7 Questions with: The oOohh Baby Gimme mores……..

Photo by El Jaye

Colanthony Humprhey and Densil McFarlane make music that, if not outright pulling you first, gently slides you toward the dance floor like a persistent suitor. You might not have came to the club to dance with somebody, you might have came to play the sidelines and work the wall with a bar special in hand,  but the more your pursuer pleads their case the more it all starts to make sense. They’d rather see you sweaty and amped on a scuffed up hardwood floor than posted comatose on a wall. They just want to give you a little something to shake your assets to. It’s party music. Authentic and finely constructed melodies engineered for large crowds, dim basements and neon light littered clubs. I dig it. Equal parts angst and swag, pub and discotheque. I was intrigued after hearing a track off their EP Interchorus, and so I put my google sense to work finding all the information I could about whoever it was that had created what I just heard. I was surprised to find that the sound machine  better known as The oOohh Baby Gimme Mores was comprised of two young brothas out of Toronto as legit as the music they make. Don’t sleep, the EP is available now and the LP is on the way, if you don’t know now you know…………………

HB: So you originally started out as a hip hop production duo but wanted to do something different musically, how did two producers morph into an extremely dope two man wrecking crew of a band such as yourself . Have you always wanted to be performers in this sense or is this, musically, a place you’d never imagined you’d be?

C: We were always musicians… Densil was determined to learn guitar, and I started out playing drums in church (still play there till this day).  As Densil got better, we started looking for members… actually we went through around 8 or maybe 9 different people. When our last homie left, that’s when everything began. We were fed up, and just felt like it was time to do our own thing. “Don’t Be Stush” was the first song we wrote. The rest is history. Also, I think I speak for the both of us when I say we’ve always wanted to be famous musicians… even before we met each other

D:  True.  I always wanted to have my name in lights.  Before I met Colanthony, I was thinking that was going to happen with acting.  I  never thought i’d get recognized for being a musician. And I damned sure didn’t think i’d be a lead singer of a punk band.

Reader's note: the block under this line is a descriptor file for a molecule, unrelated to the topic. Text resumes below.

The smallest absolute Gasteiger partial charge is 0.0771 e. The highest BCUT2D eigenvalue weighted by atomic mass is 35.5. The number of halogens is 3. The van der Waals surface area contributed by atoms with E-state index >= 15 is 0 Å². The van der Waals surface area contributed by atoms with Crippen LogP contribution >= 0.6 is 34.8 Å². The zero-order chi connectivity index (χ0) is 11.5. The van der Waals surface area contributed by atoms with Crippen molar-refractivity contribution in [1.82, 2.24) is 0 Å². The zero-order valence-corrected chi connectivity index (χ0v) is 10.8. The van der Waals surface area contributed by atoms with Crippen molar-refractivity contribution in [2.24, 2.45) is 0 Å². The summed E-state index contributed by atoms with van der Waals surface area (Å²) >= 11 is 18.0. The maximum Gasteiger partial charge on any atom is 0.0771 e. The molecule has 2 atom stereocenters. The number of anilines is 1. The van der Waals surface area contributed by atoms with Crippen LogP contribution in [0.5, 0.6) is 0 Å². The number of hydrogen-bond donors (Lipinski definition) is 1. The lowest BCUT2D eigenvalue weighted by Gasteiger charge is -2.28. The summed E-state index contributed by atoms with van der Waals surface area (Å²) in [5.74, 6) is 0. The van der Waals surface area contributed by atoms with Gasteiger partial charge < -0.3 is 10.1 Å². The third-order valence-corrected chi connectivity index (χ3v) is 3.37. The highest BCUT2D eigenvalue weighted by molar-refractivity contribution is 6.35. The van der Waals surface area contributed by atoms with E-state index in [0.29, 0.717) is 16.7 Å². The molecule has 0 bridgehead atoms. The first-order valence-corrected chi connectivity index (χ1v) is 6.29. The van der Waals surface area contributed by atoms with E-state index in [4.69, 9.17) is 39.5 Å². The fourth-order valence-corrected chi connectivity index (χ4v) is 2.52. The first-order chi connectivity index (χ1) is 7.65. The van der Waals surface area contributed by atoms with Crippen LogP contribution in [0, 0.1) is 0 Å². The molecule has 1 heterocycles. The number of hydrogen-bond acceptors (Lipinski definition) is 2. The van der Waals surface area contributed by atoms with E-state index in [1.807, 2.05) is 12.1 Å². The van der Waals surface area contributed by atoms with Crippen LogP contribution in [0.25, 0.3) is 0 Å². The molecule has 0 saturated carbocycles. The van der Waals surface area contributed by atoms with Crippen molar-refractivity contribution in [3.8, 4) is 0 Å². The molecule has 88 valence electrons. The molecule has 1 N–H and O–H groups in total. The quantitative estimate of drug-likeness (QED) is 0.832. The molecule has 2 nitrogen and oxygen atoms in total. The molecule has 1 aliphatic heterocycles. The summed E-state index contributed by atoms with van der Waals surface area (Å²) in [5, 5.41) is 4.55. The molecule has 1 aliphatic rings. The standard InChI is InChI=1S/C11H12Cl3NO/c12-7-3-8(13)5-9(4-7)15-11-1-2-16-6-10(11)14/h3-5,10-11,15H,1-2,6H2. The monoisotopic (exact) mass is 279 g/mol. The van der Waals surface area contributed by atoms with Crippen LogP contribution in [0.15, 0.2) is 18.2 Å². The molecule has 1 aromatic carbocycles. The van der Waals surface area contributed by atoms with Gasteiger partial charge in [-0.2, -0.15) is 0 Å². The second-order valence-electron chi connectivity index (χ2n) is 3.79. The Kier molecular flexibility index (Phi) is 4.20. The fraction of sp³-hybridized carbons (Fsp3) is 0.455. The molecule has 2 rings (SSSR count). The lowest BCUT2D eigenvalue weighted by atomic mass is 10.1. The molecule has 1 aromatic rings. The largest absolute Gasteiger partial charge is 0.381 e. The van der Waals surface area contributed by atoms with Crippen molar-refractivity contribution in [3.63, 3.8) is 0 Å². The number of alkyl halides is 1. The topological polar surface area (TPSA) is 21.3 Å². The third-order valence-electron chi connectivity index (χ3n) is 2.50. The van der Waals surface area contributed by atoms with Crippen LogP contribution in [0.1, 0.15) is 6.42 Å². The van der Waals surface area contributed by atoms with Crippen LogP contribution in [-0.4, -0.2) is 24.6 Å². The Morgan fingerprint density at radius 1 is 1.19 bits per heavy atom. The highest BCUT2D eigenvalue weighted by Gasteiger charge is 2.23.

HB     If you were an ornament on the lawn of love would you be a sweet and tender gnome, a shiny and sexy orb, a sleek and seductive flamingo, or a dark and dirty gargoyle?

C: Hmm… I’d be the garden hose. Love can’t grow without my love juice…..

D:  I think i’m gonna have to go with the gargoyle.  Ladies dig gargoyles.

HB. As you have gained more popularity do your find yourselves getting love from listeners outside of the Afro Punk and indie/punk/alt rock communities? Given how mainstream hip hop and pop artists like Lil Wayne and Rihanna are leaning toward more progressive and experimental rock inspired sounds do you think it’s a blessing or a curse for bands such as yourself who genuinely embody those elements outside of it being a trend to do so?

D: Absolutely.  The gift and the curse about our sound is that it doesn’t exclusively have a box to categorize it.  So it’s nice to have some hip hop heads, punk kids, etc. finding something about our sound that they can enjoy.  The opposite side is that since we don’t sound like the box, a lot of times we get the stiff boot for not being exactly the same as everyone. Good music is good music.  That shouldn’t be judged.  And if weezy can make a dope ass rock song.  Do it.  We need more quality music.